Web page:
Debunking the intellectual elite

(EDIT 2 July 2009: Man, this is one of the most ponderous pieces of omg!seriousness I have ever written. I’m leaving it up because people have already replied to it. But yikes, my writing embarrasses me sometimes.)

In the dictionary, the word elite is impartial. It means those who are at the top of anything for any reason — the fastest racehorses, the highest-ranking military officers, the most popular kids in school. The word does not imply that elite status is objective or subjective, deserved or undeserved, earned or bestowed, important or meaningless.

Elitism — the practice of treating people at the top differently than others — is therefore sometimes justifiable. Do you promote your hardest-working grease monkey to the position of head mechanic? Sure, because it’s good to have a responsible and knowledgeable person in a position of power, rather than someone who is inexperienced and apathetic about the job. Do the President’s kids deserve a Secret Service escort when they go shopping? It’s necessary if it’s thought that they are more likely than other kids to be targets of crime.

In popular usage, the word elitism is usually only trotted out when we want to talk about unfair or undeserved treatment. People can be rewarded in one context for being perceived as elite in a different and irrelevant context. A military officer from a royal family might be given more comfortable quarters than other officers of the same rank who come from less noble bloodlines. A teacher or professor might be more likely to call on well-dressed students than on shabby-looking students.

People paying attention to American politics and news media will have heard a lot of the term ‘intellectual elite’ in the last little while, because certain political parties have thrown it around as an insult against their opponents. The thought process that they’re taking advantage of, in order to influence the voting public, goes something like this:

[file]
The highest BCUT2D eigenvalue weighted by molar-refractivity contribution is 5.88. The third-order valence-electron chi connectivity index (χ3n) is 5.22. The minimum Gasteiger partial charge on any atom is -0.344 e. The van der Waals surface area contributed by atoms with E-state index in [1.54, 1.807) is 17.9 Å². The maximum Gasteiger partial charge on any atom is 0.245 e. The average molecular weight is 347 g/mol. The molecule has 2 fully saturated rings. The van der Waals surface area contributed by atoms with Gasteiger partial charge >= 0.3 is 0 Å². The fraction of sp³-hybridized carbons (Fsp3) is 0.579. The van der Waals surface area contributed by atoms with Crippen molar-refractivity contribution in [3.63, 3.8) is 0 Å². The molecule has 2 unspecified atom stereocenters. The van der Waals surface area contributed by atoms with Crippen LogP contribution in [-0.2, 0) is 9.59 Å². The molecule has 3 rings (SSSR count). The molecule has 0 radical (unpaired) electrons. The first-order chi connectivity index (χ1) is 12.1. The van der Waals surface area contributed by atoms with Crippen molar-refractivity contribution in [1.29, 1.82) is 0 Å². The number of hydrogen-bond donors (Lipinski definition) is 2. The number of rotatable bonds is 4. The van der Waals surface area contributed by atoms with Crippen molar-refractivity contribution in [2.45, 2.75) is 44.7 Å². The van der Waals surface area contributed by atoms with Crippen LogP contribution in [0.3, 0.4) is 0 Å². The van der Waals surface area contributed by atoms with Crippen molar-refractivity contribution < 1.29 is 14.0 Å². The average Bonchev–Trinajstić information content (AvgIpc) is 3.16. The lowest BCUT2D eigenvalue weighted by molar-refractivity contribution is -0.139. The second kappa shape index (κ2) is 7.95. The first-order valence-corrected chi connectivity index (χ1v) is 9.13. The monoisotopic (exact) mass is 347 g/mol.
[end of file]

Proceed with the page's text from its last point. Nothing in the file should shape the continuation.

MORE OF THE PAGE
1. Elitism is undeserved special treatment.
  2. The elite are the people who benefit from elitism.
  3. Therefore being elite is a bad thing.
  4. Therefore anything that makes people elite must be a bad thing to be.

Are you following the dangerous leaps of illogic? Here’s the counterargument:

  1. Elitism is not always undeserved; that’s just the most common usage of the word, but not a full definition.
  2. Therefore, not everyone who benefits from elitism is unfairly getting something they don’t deserve.
  3. Therefore, a person who is elite is not made good or bad solely because of that elite status.
  4. The things that people can be that make them elite also do not have inherent moral value; it isn’t universally bad or wrong to be strong, rich, of noble blood, popular — or intellectual.

If you’re still with me, I’d like you to consider two things. First, being intellectual does not make someone a snob. It just means they do a lot of thinking, or like to engage in activities that require thought.  Second, given that dictionary definition of the word, anyone can be an intellectual. You don’t have to have money or nobility or powerful friends or even an education in order to enjoy using your brain to observe and analyse the world around you.

I got into university under my own steam; I got out of university without graduating because I didn’t have unlimited money or indestructible mental health. My lack of a complete formal education hasn’t stopped me from being an intellectual, because a university degree is not a license without which I am not allowed to enjoy thinking.

I am going to use this blog to geek out about all kinds of stuff, mostly astronomy, and to expound upon the virtue of critical thinking and the sheer fun of learning about stuff. If you like the sound of that, feel free to join in and play.


1 Comment

  1. 22 June 2009 at 11:07 am

    I love your blog here. I too am a university drop out, part of the reason is severe dyslexia the other parts are equal measures of lack of funds and a low BS tolerance. One thing that has always got to me is the Mad Scientist as antagonist in fiction. The message almost seems to be that if you intellectually empower yourself you must be evil. In contrast, how many parents want their kids to get a good education. Very strange society we’ve built here.

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